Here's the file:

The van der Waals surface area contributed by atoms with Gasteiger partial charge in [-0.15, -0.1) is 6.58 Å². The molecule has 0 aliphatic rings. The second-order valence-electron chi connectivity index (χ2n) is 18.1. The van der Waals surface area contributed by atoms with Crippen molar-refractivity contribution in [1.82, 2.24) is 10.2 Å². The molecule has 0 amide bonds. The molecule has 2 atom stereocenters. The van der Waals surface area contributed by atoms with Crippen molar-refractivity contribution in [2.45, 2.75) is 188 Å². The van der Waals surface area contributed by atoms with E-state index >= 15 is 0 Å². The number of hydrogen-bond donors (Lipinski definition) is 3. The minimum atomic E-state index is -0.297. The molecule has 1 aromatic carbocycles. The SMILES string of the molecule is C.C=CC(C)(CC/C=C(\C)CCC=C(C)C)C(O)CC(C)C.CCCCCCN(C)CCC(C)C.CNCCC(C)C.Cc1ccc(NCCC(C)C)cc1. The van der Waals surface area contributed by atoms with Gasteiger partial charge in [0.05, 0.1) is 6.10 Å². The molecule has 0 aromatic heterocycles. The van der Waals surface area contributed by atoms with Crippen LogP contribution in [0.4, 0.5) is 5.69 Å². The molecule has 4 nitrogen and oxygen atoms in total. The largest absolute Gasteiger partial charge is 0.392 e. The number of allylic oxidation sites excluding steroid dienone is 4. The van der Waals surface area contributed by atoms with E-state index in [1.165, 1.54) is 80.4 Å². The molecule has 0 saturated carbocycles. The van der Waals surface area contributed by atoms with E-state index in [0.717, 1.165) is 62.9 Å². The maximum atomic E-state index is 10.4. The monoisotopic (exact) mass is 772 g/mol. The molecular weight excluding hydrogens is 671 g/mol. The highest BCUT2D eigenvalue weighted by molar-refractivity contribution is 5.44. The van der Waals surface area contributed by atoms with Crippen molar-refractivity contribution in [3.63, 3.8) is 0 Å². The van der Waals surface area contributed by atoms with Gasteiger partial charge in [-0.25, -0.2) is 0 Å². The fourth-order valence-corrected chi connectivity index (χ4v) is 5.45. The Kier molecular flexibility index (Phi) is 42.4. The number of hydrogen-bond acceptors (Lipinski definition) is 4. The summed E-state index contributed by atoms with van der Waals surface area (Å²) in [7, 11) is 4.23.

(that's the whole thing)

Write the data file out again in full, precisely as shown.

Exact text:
The van der Waals surface area contributed by atoms with Gasteiger partial charge in [-0.15, -0.1) is 6.58 Å². The molecule has 0 aliphatic rings. The second-order valence-electron chi connectivity index (χ2n) is 18.1. The van der Waals surface area contributed by atoms with Crippen molar-refractivity contribution in [1.82, 2.24) is 10.2 Å². The molecule has 0 amide bonds. The molecule has 2 atom stereocenters. The van der Waals surface area contributed by atoms with Crippen molar-refractivity contribution in [2.45, 2.75) is 188 Å². The van der Waals surface area contributed by atoms with E-state index >= 15 is 0 Å². The number of hydrogen-bond donors (Lipinski definition) is 3. The minimum atomic E-state index is -0.297. The molecule has 1 aromatic carbocycles. The SMILES string of the molecule is C.C=CC(C)(CC/C=C(\C)CCC=C(C)C)C(O)CC(C)C.CCCCCCN(C)CCC(C)C.CNCCC(C)C.Cc1ccc(NCCC(C)C)cc1. The van der Waals surface area contributed by atoms with Gasteiger partial charge in [0.05, 0.1) is 6.10 Å². The molecule has 0 aromatic heterocycles. The van der Waals surface area contributed by atoms with Crippen LogP contribution in [0.4, 0.5) is 5.69 Å². The molecule has 4 nitrogen and oxygen atoms in total. The largest absolute Gasteiger partial charge is 0.392 e. The number of allylic oxidation sites excluding steroid dienone is 4. The van der Waals surface area contributed by atoms with E-state index in [1.165, 1.54) is 80.4 Å². The molecule has 0 saturated carbocycles. The van der Waals surface area contributed by atoms with E-state index in [0.717, 1.165) is 62.9 Å². The maximum atomic E-state index is 10.4. The monoisotopic (exact) mass is 772 g/mol. The molecular weight excluding hydrogens is 671 g/mol. The highest BCUT2D eigenvalue weighted by molar-refractivity contribution is 5.44. The van der Waals surface area contributed by atoms with Crippen molar-refractivity contribution in [3.63, 3.8) is 0 Å². The van der Waals surface area contributed by atoms with Gasteiger partial charge in [-0.25, -0.2) is 0 Å². The fourth-order valence-corrected chi connectivity index (χ4v) is 5.45. The Kier molecular flexibility index (Phi) is 42.4. The number of hydrogen-bond acceptors (Lipinski definition) is 4. The summed E-state index contributed by atoms with van der Waals surface area (Å²) in [7, 11) is 4.23.